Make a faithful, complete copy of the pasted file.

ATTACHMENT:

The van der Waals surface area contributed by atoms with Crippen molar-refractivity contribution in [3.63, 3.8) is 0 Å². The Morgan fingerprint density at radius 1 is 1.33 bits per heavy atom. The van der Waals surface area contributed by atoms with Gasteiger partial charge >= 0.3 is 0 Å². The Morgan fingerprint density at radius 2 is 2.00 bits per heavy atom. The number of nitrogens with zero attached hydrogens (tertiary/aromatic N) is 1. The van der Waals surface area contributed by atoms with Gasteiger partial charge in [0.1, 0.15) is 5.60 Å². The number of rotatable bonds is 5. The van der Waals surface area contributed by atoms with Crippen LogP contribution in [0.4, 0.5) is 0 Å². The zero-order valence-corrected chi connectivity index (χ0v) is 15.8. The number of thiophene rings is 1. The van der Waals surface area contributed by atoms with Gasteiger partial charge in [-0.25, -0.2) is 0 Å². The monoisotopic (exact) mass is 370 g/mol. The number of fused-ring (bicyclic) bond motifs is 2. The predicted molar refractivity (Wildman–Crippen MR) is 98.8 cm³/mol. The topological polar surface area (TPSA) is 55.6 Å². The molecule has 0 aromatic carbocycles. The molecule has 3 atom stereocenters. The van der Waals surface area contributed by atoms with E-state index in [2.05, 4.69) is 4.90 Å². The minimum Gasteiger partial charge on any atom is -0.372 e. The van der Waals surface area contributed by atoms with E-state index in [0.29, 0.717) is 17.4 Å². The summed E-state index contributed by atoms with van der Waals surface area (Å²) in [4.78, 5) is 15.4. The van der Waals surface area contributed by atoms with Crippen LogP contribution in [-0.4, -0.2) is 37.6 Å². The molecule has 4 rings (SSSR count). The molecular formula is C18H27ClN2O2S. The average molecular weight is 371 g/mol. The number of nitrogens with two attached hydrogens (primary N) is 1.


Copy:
The van der Waals surface area contributed by atoms with Crippen molar-refractivity contribution in [3.63, 3.8) is 0 Å². The Morgan fingerprint density at radius 1 is 1.33 bits per heavy atom. The van der Waals surface area contributed by atoms with Gasteiger partial charge >= 0.3 is 0 Å². The Morgan fingerprint density at radius 2 is 2.00 bits per heavy atom. The number of nitrogens with zero attached hydrogens (tertiary/aromatic N) is 1. The van der Waals surface area contributed by atoms with Gasteiger partial charge in [0.1, 0.15) is 5.60 Å². The number of rotatable bonds is 5. The van der Waals surface area contributed by atoms with Crippen LogP contribution in [0.4, 0.5) is 0 Å². The zero-order valence-corrected chi connectivity index (χ0v) is 15.8. The number of thiophene rings is 1. The van der Waals surface area contributed by atoms with Gasteiger partial charge in [-0.25, -0.2) is 0 Å². The monoisotopic (exact) mass is 370 g/mol. The number of fused-ring (bicyclic) bond motifs is 2. The predicted molar refractivity (Wildman–Crippen MR) is 98.8 cm³/mol. The topological polar surface area (TPSA) is 55.6 Å². The molecule has 0 aromatic carbocycles. The molecule has 3 atom stereocenters. The van der Waals surface area contributed by atoms with E-state index in [2.05, 4.69) is 4.90 Å². The minimum Gasteiger partial charge on any atom is -0.372 e. The van der Waals surface area contributed by atoms with E-state index in [0.29, 0.717) is 17.4 Å². The summed E-state index contributed by atoms with van der Waals surface area (Å²) in [4.78, 5) is 15.4. The van der Waals surface area contributed by atoms with Crippen LogP contribution in [-0.4, -0.2) is 37.6 Å². The molecule has 4 rings (SSSR count). The molecular formula is C18H27ClN2O2S. The average molecular weight is 371 g/mol. The number of nitrogens with two attached hydrogens (primary N) is 1.